Italian student Giulia Campanile is volunteering with Nature Seychelles for one month. As part of her work, she assists the NGO's LEAP (Locally Empowered Area Protection) team based at Cap Ternay with survey work in the Ramsar-designated wetland and mangroves. The following is her account of her time thus far.
I arrived on 15 October. From the air, I could see these islands were beautiful, with lush vegetation and paradisiacal beaches. From the moment I stepped off the airplane, I was in awe of the place.
The incredible biodiversity and vibrant life here immediately caught my attention. Outside my window at the base in Cap Ternay, you can observe a variety of flora and fauna. Numerous stars adorn the night sky.
Fieldwork included conducting mangrove surveys
The first week was spent touring the wetlands and hearing presentations about the project, mangroves, and the Seychelles in general. They taught me how to recognize different mangrove species in the wetlands.
We conducted surveys at the Constance Ephelia Hotel, which houses a large mangrove area. During fieldwork, we measured the height and diameter of the mangroves. We studied soil characteristics, described the canopy, and noted the presence of flora and fauna.
Throughout the first week, many people mentioned the presence of whale sharks around Seychelles. They had been spotted in Baie Ternay too. So, whenever we had free time, we would go in to look for them on paddleboards. On the first day, we spent almost six hours snorkelling and looking for them. I loved it and developed a newfound appreciation for paddleboarding because it's relaxing and quiet compared to boating. Unfortunately, I haven't spotted any whale sharks yet.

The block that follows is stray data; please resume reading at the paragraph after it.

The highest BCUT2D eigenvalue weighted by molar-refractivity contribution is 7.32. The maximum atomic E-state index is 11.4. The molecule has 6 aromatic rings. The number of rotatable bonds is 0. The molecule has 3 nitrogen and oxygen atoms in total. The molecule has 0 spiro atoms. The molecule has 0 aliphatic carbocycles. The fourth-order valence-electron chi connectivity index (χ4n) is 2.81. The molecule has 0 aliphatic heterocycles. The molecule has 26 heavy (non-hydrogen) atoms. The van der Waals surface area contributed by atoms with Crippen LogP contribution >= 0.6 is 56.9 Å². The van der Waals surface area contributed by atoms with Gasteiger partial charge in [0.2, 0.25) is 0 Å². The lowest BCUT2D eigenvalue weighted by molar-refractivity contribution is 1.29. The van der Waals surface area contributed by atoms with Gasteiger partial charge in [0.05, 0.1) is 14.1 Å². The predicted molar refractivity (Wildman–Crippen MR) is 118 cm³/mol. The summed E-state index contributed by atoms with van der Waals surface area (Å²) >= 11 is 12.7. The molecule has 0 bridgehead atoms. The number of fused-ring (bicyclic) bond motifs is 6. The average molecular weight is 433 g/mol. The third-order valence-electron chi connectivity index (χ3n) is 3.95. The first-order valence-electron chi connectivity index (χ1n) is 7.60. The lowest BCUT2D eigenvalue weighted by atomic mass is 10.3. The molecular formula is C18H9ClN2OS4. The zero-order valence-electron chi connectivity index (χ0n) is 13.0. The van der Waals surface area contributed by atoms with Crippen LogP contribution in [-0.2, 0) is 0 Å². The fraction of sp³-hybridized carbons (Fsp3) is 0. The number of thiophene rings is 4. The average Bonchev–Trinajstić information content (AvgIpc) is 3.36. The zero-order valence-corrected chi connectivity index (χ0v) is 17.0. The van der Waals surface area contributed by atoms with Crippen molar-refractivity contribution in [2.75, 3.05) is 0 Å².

The team and I also initiated a small project near our house. We cleared invasive ferns from a small area, as they compete with mangroves and hinder their growth. It was exhausting, but we successfully removed many ferns and planted mangrove seeds here. The area already looks promising for mangrove growth, and within a few days, we noticed some seeds sprouting leaves. Who knows, in 5-10 years, we will witness substantial mangrove growth there.
As part of the project, we also visited local schools where Nature Seychelles gave a presentation on seagrass. It was rewarding to see young people interested in marine biology.
My expectations for this program were to learn everything about mangroves and the habitats they create for other species. I had already studied mangroves and always found them fascinating, so I eagerly wanted to see them and work in the field. During the program, I certainly did that.
However, I also realized that I was learning so much more. I've become more familiar with the plant and tree species of Seychelles, the various birds inhabiting the wetlands, and I've identified and learned the names of marine animal species. Additionally, in my free time, such as during trips around the islands and school visits with the kids, I've gained insights into the local culture. This has been truly interesting.